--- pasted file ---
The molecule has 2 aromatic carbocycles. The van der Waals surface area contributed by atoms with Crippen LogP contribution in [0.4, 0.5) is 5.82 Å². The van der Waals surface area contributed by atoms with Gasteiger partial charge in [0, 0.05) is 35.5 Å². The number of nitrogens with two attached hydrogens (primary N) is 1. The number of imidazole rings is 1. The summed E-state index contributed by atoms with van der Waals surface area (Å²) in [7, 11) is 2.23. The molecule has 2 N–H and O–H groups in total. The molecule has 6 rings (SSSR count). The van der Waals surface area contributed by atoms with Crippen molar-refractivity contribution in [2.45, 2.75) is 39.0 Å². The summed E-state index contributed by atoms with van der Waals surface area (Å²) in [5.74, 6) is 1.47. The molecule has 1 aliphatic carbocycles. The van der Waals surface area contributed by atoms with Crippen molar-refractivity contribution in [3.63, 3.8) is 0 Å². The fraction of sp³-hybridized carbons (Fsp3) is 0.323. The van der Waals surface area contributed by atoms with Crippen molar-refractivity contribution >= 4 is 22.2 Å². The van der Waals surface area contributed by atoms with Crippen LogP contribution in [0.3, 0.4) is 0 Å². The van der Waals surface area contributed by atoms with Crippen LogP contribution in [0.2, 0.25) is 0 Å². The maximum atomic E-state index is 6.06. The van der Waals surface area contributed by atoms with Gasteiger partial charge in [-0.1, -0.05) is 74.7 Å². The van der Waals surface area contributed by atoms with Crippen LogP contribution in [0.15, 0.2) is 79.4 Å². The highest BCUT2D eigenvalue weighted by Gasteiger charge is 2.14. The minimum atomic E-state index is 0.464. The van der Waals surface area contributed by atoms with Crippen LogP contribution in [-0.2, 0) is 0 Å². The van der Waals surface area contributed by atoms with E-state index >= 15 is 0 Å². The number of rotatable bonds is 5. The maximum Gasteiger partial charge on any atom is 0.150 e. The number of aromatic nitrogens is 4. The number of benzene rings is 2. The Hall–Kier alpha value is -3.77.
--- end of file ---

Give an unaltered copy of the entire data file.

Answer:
The molecule has 2 aromatic carbocycles. The van der Waals surface area contributed by atoms with Crippen LogP contribution in [0.4, 0.5) is 5.82 Å². The van der Waals surface area contributed by atoms with Gasteiger partial charge in [0, 0.05) is 35.5 Å². The number of nitrogens with two attached hydrogens (primary N) is 1. The number of imidazole rings is 1. The summed E-state index contributed by atoms with van der Waals surface area (Å²) in [7, 11) is 2.23. The molecule has 2 N–H and O–H groups in total. The molecule has 6 rings (SSSR count). The van der Waals surface area contributed by atoms with Crippen molar-refractivity contribution in [2.45, 2.75) is 39.0 Å². The summed E-state index contributed by atoms with van der Waals surface area (Å²) in [5.74, 6) is 1.47. The molecule has 1 aliphatic carbocycles. The van der Waals surface area contributed by atoms with Crippen molar-refractivity contribution in [3.63, 3.8) is 0 Å². The fraction of sp³-hybridized carbons (Fsp3) is 0.323. The van der Waals surface area contributed by atoms with Crippen molar-refractivity contribution >= 4 is 22.2 Å². The van der Waals surface area contributed by atoms with Crippen LogP contribution in [0.3, 0.4) is 0 Å². The van der Waals surface area contributed by atoms with Crippen LogP contribution in [0.2, 0.25) is 0 Å². The maximum atomic E-state index is 6.06. The van der Waals surface area contributed by atoms with Gasteiger partial charge in [-0.1, -0.05) is 74.7 Å². The van der Waals surface area contributed by atoms with Crippen LogP contribution in [0.15, 0.2) is 79.4 Å². The highest BCUT2D eigenvalue weighted by Gasteiger charge is 2.14. The minimum atomic E-state index is 0.464. The van der Waals surface area contributed by atoms with Crippen LogP contribution in [-0.2, 0) is 0 Å². The van der Waals surface area contributed by atoms with E-state index >= 15 is 0 Å². The number of rotatable bonds is 5. The maximum Gasteiger partial charge on any atom is 0.150 e. The number of aromatic nitrogens is 4. The number of benzene rings is 2. The Hall–Kier alpha value is -3.77.